I watched John McCain and Barack Obama speak to Pastor Rick Warren on Saturday night. It was an interesting forum on faith and values, but the concept of work keeps rearing its head into the Presidential campaign.
Barack Obama went first. Here are some highlights related to work & employment:
- Barack Obama talked about work being an important and central piece of welfare reform, something that most Democrats didn’t necessarily recognize when Bill Clinton signed welfare reform legislation waaaaaaay back in 1996.
- Obama said that that there’s an intrinsic dignity in work — and work is important for the human condition. Work gives us a sense of purpose. Rick Warren agreed and said, “We were made for work.”
- Obama talked about the importance of work — and how Americans have a responsibility to make a contribution, however small, to our country.
- Obama recognized the importance of faith-based initiatives and would preserve the right of private organizations to hire whomever they want; however, when it comes to the programs that are federally funded, we must be careful not to create a situation where people are discriminated against. He recognized that there are some tough issues, but those issues are small and narrow. He wants to operate on a general principle of empowering faith-based organizations to fill the void where government & corporations can’t service the public.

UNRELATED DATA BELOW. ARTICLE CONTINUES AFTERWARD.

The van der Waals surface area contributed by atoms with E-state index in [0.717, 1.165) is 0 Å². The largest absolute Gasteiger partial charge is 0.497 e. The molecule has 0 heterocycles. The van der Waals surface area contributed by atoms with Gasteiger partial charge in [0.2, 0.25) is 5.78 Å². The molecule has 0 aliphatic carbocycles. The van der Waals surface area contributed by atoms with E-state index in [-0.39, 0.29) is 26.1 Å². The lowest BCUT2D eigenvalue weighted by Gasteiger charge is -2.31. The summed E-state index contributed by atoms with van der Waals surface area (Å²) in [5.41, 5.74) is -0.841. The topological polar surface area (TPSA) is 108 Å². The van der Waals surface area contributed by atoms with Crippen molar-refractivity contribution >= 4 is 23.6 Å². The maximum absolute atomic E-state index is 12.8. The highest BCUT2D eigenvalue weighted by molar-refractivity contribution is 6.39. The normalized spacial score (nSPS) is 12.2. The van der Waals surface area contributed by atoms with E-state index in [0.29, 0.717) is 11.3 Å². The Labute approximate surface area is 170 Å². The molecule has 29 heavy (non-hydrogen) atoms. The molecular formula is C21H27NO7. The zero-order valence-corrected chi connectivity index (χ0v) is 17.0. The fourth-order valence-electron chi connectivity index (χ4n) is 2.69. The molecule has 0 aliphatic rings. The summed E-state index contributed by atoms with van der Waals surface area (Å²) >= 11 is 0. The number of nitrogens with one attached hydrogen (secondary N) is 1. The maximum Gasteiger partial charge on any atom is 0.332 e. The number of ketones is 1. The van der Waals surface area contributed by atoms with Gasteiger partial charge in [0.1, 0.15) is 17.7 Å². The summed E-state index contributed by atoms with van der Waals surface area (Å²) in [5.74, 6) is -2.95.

- Obama believes in performance pay for teachers and he said, “I want to reward excellence.”
John McCain went second and here are his thought on work & employment:
- McCain said he would rely upon Meg Whitman to provide economic advice in a McCain administration.
- McCain supports merit-based pay for teachers and said, “Find bad teachers another line of work.” He believes in choice and competition.
- McCain wants everyone to get rich. He wants to keep taxes low and thinks the rich make $5MM and more. (He said, “I’m sure that comment will be distorted.”)
- In a response to a question about the right-to-privacy versus national security, McCain mentioned The Employee Free Choice Act (without mentioning its name) and reinforced his support for a private, secret ballot for union votes. [He said that the EFCA is a whole other subject but he wanted to mention it. (Noted.)]
I’m an atheist and a feminist who studied comparative theology as part of my undergraduate degree; I am a political junkie and a political geek; and I blog about work and workforce issues. The forum was awesome, yo. Big props to Rick Warren — not a bad guy for being a big-money Christian pastor — for using his political leverage to host this discussion.